This work is supported by the National Natural Science Foundation of China under Grant Nos. 81571751, 81571753, 61771266, 81701780, the Fundamental Research Funds for the Central Universities under the Grant No. JB151204, the program for Young Talents of Science and Technology in Universities of Inner Mongolia Autonomous Region NJYT-17-B11, the Natural Science Foundation of Inner Mongolia under Grant No. 2017MS(LH)0814, 2018LH08079, the program of Science and Technology in Universities of Inner Mongolia Autonomous Region NJZY17262, the Innovation Fund Project of Inner Mongolia University of Science and Technology No. 2015QNGG03, National Natural Science Foundation of Shaanxi Province under Grant No. 2017JM6051, 2018JM7075. The funding agencies played no role in the design and conduct of the study; collection, management, analysis, and interpretation of the data; and preparation, review, or approval of the manuscript. The authors report no biomedical financial interests or potential conflicts of interest.

Compliance with ethical standards

Ethical statements

Informed consent was obtained from all individual participants included in the study.

Ethics approval

All procedures performed in studies involving human participants were in accordance with the ethical standards of the institutional and/or national research committee and with the 1964 Helsinki declaration and its later amendments or comparable ethical standards.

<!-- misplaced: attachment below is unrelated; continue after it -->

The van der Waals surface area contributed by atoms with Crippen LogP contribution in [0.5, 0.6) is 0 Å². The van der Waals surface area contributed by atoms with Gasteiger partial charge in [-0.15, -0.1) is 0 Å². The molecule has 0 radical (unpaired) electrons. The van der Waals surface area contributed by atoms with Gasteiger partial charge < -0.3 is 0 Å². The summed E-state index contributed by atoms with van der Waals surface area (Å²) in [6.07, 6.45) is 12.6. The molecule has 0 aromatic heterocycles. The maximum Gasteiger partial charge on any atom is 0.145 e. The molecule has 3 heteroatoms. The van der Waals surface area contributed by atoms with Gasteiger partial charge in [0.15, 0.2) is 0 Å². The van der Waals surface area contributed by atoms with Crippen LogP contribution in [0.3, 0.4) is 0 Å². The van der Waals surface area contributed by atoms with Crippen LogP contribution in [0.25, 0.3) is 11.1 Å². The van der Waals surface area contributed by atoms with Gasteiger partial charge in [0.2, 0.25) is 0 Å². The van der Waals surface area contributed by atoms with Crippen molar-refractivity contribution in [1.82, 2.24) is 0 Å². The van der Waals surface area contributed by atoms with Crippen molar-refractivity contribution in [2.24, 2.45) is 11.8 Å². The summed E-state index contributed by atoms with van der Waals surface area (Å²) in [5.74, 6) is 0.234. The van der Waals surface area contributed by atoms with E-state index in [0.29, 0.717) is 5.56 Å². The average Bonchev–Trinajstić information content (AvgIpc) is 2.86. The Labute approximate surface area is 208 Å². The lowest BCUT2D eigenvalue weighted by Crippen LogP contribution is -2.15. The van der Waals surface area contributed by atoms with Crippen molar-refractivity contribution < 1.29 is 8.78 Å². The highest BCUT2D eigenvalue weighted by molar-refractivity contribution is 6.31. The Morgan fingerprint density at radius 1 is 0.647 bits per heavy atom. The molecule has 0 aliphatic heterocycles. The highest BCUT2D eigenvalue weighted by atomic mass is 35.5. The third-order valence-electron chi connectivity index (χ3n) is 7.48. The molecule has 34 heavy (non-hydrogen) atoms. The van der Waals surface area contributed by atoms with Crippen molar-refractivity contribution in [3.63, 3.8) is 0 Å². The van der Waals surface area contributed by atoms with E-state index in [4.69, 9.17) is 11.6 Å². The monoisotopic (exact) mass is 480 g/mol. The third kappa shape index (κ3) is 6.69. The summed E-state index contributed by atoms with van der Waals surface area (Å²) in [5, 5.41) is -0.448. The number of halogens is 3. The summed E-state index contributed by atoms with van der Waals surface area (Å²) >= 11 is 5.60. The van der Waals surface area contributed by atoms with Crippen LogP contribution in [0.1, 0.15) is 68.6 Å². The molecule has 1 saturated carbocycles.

Conflict of interest

The authors report no biomedical financial interests or potential conflicts of interest.

References

  1. Aggleton, J. P., O’Mara, S. M., Vann, S. D., Wright, N. F., Tsanov, M., & Erichsen, J. T. (2010). Hippocampal–anterior thalamic pathways for memory: Uncovering a network of direct and indirect actions. European Journal of Neuroscience, 31(12), 2292–2307.CrossRefPubMedGoogle Scholar
  2. Alexander, G. E., DeLong, M. R., & Strick, P. L. (1986). Parallel organization of functionally segregated circuits linking basal ganglia and cortex. Annual Review of Neuroscience, 9(1), 357–381.CrossRefPubMedGoogle Scholar
  3. Altena, E., Van Der Werf, Y. D., Strijers, R. L., & Van Someren, E. J. (2008). Sleep loss affects vigilance: Effects of chronic insomnia and sleep therapy. Journal of Sleep Research, 17(3), 335–343.CrossRefPubMedGoogle Scholar